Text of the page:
Many uncharged organic compounds are sold in solid phase with HCl conjugate - e.g. the antihistamine diphenhydramine.HCl or the derivitizing agent pentafluorobenzyl hydroxylamine.HCl, among many others. Assuming the compound will be dissolved at relatively low concentrations in a buffered medium (for instance when a drug enters the bloodstream) the HCl shouldn't have much chemical effect. Why is it there - does it aid crystallization, or perhaps it's leftover from synthesis and is difficult to separate?
Does it aid crystallization?
All of the drugs that you see as "hydrochlorides" are alkaloids - a class of basic natural products containing one or more amine functional groups. The dimethylamino group in the upper right of the structure of diphenhydramine (below) is a prime example.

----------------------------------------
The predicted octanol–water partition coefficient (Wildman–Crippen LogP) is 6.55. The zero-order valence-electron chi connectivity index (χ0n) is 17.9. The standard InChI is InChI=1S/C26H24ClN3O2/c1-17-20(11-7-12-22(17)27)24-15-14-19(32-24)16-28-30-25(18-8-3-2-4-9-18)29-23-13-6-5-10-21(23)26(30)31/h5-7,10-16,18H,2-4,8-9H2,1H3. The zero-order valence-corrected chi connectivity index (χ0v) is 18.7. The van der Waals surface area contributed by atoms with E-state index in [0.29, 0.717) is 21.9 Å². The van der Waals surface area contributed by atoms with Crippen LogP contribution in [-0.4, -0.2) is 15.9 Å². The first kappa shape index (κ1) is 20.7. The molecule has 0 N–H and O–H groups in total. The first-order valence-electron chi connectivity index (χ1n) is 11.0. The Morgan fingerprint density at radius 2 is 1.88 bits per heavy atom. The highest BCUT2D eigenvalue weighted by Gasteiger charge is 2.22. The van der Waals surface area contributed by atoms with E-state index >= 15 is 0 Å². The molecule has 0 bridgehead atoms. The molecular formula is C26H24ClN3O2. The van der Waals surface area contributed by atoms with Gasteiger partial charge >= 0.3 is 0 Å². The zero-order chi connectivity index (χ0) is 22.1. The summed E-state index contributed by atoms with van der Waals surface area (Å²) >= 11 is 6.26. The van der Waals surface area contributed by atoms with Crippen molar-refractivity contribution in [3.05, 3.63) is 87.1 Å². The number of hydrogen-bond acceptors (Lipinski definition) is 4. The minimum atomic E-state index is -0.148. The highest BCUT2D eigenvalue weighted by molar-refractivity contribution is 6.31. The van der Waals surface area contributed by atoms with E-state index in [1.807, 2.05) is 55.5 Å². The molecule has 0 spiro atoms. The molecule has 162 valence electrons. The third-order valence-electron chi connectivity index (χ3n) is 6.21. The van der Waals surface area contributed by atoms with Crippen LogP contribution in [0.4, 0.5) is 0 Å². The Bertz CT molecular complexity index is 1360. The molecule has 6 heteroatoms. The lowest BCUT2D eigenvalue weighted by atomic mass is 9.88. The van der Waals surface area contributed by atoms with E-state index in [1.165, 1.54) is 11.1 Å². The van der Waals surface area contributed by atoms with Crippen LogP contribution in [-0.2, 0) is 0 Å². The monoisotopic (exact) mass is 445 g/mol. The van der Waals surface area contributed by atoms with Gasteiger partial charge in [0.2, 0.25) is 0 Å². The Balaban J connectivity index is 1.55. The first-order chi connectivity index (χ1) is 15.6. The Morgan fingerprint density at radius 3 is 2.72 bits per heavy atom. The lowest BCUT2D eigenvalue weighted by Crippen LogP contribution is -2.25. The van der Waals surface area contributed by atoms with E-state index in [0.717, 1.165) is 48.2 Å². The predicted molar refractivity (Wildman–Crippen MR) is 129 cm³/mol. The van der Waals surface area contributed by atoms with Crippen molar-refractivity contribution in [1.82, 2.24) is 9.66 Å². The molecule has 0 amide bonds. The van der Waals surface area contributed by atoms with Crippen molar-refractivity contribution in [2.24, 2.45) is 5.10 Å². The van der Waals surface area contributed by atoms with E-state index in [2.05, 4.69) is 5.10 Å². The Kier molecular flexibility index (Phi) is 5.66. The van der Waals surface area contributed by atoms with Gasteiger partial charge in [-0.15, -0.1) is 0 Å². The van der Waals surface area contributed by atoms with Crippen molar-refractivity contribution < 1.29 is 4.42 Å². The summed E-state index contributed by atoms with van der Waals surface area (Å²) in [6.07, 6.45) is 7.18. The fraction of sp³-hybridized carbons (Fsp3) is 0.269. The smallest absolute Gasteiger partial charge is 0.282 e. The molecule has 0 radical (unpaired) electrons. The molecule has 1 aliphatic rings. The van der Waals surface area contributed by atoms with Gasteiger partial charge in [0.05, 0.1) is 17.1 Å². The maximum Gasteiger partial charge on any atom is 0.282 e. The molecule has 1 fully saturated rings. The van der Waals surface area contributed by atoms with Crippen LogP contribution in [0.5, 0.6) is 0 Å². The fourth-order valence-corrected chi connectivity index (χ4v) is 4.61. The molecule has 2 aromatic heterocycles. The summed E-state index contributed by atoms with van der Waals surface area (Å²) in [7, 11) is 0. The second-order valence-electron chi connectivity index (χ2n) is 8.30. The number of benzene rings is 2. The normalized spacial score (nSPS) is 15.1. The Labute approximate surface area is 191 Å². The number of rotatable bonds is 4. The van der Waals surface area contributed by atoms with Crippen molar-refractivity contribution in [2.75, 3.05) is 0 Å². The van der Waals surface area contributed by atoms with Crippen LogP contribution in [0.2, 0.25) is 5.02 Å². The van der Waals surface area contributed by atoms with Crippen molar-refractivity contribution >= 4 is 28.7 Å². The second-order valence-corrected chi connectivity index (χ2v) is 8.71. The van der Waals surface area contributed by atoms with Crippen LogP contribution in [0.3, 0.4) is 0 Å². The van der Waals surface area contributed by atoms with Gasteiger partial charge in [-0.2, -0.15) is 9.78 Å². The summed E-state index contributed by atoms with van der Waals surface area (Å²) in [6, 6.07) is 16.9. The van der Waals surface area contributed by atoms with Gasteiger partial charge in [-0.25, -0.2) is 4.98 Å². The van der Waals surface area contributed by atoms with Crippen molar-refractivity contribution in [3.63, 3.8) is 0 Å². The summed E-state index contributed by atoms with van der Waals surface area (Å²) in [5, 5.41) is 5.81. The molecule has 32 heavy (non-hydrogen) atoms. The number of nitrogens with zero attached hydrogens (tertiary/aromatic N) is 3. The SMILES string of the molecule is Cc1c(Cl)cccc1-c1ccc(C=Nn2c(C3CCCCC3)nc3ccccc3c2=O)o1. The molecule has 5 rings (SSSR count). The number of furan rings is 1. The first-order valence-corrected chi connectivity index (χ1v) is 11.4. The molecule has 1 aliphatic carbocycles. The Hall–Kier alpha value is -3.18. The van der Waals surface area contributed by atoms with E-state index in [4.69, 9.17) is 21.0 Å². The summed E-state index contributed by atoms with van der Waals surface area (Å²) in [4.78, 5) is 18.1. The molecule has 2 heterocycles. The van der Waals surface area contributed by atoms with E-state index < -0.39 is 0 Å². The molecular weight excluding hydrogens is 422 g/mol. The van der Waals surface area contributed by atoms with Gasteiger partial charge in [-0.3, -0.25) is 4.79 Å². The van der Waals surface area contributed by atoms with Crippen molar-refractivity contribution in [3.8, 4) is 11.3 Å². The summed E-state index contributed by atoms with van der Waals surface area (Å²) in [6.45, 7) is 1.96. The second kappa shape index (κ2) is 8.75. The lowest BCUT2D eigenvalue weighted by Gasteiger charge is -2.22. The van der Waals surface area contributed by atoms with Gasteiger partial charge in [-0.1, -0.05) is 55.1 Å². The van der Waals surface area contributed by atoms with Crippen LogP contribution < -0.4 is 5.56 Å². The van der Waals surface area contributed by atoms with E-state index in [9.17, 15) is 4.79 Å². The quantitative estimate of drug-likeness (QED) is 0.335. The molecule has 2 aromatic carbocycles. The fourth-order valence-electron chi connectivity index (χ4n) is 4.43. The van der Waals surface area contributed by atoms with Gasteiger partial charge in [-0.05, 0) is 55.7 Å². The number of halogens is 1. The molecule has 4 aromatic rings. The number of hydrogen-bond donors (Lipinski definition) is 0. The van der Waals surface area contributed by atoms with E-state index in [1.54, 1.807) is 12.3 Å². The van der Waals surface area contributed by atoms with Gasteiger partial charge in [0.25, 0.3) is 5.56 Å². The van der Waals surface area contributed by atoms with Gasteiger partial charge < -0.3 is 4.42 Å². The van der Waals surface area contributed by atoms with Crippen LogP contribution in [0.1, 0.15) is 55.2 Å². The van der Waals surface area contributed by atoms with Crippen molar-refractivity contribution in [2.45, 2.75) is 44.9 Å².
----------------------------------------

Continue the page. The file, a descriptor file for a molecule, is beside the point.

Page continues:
Many of these compounds are not crystalline (at best amphorous, at worst waxy or liquid). These compounds are expensive to purify, since the inexpensive method of recrystallization is not an option. Chromatography is an expensive and wasteful process on the industrial scale.
Reacting alkaloids with HCl (or other acids - for example dextromethorphan HBr) usually produces a crystalline compound. These crystalline compounds are easier to purify.
There is a second more important benefit associated with the hydrochloride salts - they have higher bioavailability than the freebases. The freebase is nonpolar and poorly soluble in water. The hydrochloride salt has an ionic group, which increases water solubility.
The Wikipedia page on hydrochloride says the following:
Converting insoluble amines into hydrochlorides is a common way to make them water- and acid-soluble. This is particularly desirable for substances used in medications. Many pharmaceutical substances are prepared as hydrochlorides so that they may be quickly released in the gastrointestinal tract; the body usually absorbs a hydrochloride within fifteen or thirty minutes. Very often hydrochlorides of amines have longer shelf-lives than their respective free bases.